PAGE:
# Dinosaur Math

Because I’m home with a broken foot, my daughter happened to overhear part of my latest tutoring session.  What she heard was my student abruptly asking, “Do you know how long ago dinosaurs became extinct?”  (This type of comment is very common during our sessions.)

Later, my daughter, who is 15, told me she was amazed I didn’t immediately shut down the dinosaur conversation.  I explained to her that listening to this student is an important part of teaching him.  Over several months we have built a relationship; we listen to each other.  As a result, I can challenge him to change how he solves problems, or to try something new.  It works.

It was only later I remembered another reason I listen (at least for a while) to these apparently random, off-topic utterances.  It’s because they frequently spring from a math-related source.  Take the dinosaur comment.  He wasn’t asking because he didn’t know how long ago dinosaurs became extinct.  Rather, he wanted to know if I knew because something about it was bugging him.  He wondered:  If 200 years ago scientists discovered that – 65 million years earlier – dinosaurs had become extinct, then why don’t we now say dinosaurs have been extinct for 65 million two hundred years?  (I chose to ignore the when-did-scientists-know-it question and instead focused on the concept of rounding.)

I used a whiteboard and wrote the numbers 65,000,000 and 65,000,100.  (Okay, I finessed the date a little and said, let’s just use 100 years.)  We talked about rounding and the fact that it would take a really long time before it would make sense to say anything other than dinosaurs became extinct 65 million years ago.  He seemed content and I was happy that I had answered what turned out to be a good question.

It was only a day or so later I realized I had missed an opportunity to make the concept more real.

You’ll immediately notice two things about the first grade assessments: They contain fewer pictures and MANY more word problems than the Kindergarten assessments.   First grade does not include the Counting and Cardinality domain or as many other standards that require pictures, such as classifying by color and recognizing shapes.  In the future, I might illustrate the word problems by including a picture of what the problem is about, e.g., use a picture of a toy car if the problem is about toy cars.  But for now, since this is a draft, I will leave it as is.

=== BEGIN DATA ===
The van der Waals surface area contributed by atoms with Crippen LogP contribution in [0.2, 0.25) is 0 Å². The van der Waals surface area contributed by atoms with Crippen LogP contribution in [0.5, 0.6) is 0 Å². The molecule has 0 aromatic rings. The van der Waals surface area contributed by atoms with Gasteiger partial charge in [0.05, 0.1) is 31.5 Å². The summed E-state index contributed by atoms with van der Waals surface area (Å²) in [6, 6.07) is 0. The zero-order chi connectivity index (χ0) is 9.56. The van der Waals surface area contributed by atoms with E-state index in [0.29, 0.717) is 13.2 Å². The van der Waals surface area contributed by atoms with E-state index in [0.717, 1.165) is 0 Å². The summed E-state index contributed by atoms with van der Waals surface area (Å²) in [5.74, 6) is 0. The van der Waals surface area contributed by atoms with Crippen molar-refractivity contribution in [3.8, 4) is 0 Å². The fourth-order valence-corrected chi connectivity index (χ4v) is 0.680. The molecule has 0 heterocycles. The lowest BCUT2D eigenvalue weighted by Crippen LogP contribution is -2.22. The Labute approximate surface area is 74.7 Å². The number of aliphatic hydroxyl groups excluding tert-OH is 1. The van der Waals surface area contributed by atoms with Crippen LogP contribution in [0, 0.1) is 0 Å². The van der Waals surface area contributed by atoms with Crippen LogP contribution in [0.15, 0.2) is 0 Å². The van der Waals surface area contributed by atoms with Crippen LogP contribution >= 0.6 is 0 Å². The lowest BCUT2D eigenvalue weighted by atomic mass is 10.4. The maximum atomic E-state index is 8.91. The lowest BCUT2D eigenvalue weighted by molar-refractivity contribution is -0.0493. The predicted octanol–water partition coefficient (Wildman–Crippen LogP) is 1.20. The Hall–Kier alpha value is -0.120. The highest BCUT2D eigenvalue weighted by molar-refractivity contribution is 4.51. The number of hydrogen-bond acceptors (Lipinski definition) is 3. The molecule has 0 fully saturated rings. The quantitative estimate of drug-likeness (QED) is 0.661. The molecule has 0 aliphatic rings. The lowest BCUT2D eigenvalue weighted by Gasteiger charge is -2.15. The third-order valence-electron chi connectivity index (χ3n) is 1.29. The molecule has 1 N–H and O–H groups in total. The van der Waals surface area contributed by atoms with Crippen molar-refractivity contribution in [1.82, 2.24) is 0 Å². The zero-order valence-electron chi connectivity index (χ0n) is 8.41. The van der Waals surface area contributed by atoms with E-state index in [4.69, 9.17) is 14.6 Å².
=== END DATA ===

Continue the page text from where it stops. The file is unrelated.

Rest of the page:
You may be wondering why there are so many more word problems.  If you read my Kindergarten Word Problems post, you know the Common Core State Standards for Mathematics document contains a table that describes four categories of word problems.  When you consider all cases and versions, there are 15 types of word problems listed.  (This does not cover all types of word problems, just the basic ones of adding, subtracting, and comparing.)  It seems to me a student cannot truly be proficient until she can solve every possible type of word problem; therefore, I have included 12 word problems in the first grade assessment.

Twelve?!?  Shouldn’t that be 15?  Hmm…perhaps I got tired.  I’ll have to fix that later.  In any event, this is a huge increase in the number of word problems (from 2 to 12).  As a result, I will most likely distribute them throughout the assessment before I use it.

For each word problem. I included a description that maps directly to the table in the Common Core standards.  For example, question 12 is described as “word problems within 20, comparing, smaller unknown, ‘more’ .”  If you are so inclined, you can use these descriptions to figure out which word problem types are not represented.

A Non-CCSS Question?

You may have noticed a question in the written Kindergarten assessment that did not map directly to the Common Core State Standards.  It was the last one:  What number goes in the box?  4 + 5 = ▢ + 6.  I added this problem as a result of reading a 1999 article entitled “Children’s Understanding of Equality:- A Foundation for Algebra” [1].  (See link in blogroll.)

Most of the students said “12” should go in the box, indicating they view the equal sign as “a signal to do something” rather than “as a symbol describing a relationship” ([1], p. 236).  So, students are thinking, “eight plus four equals twelve and then we want to add five to it,” instead of “what plus five equals eight plus four.”

I was surprised, until I realized I have seen similar thinking in the work of high school students. When solving a multi-step problem, a student will write and solve one equation, and then – as if forgetting about everything to the left of the equal sign – continue the solution by building onto the right side of the equation.  Of course, this makes the equation no longer true.  Here is an example I created to illustrate what I mean:

The beginning of the solution – using the formula for the area of a triangle – is just fine.  But multiplying the result by 6, while necessary to determine the area of the regular hexagon, makes the equation untrue.

I think these students know the difference and they are just being careless.  But … maybe not. Maybe they have fundamental misconceptions about equality.  That’s one of the things I hope to find out when I give these assessments.

References:

[1]  Falkner, K. P., Levi, L., & Carpenter, T. P. (December 1999).  “Children’s understanding of equality:- A foundation for Algebra. Teaching Children Mathematics, 232 – 236.  Retrieved from http://ncisla.wceruw.org/publications/articles/AlgebraNCTM.pdf